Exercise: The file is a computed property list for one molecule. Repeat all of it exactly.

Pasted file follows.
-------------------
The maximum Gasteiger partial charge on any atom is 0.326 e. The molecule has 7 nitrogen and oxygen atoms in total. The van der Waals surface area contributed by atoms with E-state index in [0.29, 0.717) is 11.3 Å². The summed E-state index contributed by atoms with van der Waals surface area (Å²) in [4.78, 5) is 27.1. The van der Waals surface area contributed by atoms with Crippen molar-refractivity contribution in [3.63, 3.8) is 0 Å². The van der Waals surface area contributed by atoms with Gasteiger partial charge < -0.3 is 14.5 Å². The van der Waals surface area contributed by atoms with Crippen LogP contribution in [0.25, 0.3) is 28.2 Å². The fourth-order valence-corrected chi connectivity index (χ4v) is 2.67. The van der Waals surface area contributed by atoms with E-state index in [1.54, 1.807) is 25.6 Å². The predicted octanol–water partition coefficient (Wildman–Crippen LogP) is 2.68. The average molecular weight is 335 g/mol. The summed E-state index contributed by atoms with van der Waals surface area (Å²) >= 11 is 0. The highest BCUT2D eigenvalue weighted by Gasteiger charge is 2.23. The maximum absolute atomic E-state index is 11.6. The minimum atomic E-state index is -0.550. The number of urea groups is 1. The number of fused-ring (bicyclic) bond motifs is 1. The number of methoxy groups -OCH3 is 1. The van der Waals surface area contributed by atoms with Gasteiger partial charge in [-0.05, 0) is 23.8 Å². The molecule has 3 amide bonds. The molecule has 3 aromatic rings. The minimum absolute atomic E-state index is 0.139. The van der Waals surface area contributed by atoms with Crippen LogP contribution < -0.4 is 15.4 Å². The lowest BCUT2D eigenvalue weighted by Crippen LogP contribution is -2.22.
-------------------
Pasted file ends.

The maximum Gasteiger partial charge on any atom is 0.326 e. The molecule has 7 nitrogen and oxygen atoms in total. The van der Waals surface area contributed by atoms with E-state index in [0.29, 0.717) is 11.3 Å². The summed E-state index contributed by atoms with van der Waals surface area (Å²) in [4.78, 5) is 27.1. The van der Waals surface area contributed by atoms with Crippen molar-refractivity contribution in [3.63, 3.8) is 0 Å². The van der Waals surface area contributed by atoms with Gasteiger partial charge < -0.3 is 14.5 Å². The van der Waals surface area contributed by atoms with Crippen LogP contribution in [0.25, 0.3) is 28.2 Å². The fourth-order valence-corrected chi connectivity index (χ4v) is 2.67. The van der Waals surface area contributed by atoms with E-state index in [1.54, 1.807) is 25.6 Å². The predicted octanol–water partition coefficient (Wildman–Crippen LogP) is 2.68. The average molecular weight is 335 g/mol. The summed E-state index contributed by atoms with van der Waals surface area (Å²) >= 11 is 0. The highest BCUT2D eigenvalue weighted by Gasteiger charge is 2.23. The maximum absolute atomic E-state index is 11.6. The minimum atomic E-state index is -0.550. The number of urea groups is 1. The number of fused-ring (bicyclic) bond motifs is 1. The number of methoxy groups -OCH3 is 1. The van der Waals surface area contributed by atoms with Gasteiger partial charge in [-0.05, 0) is 23.8 Å². The molecule has 3 amide bonds. The molecule has 3 aromatic rings. The minimum absolute atomic E-state index is 0.139. The van der Waals surface area contributed by atoms with Crippen LogP contribution < -0.4 is 15.4 Å². The lowest BCUT2D eigenvalue weighted by Crippen LogP contribution is -2.22.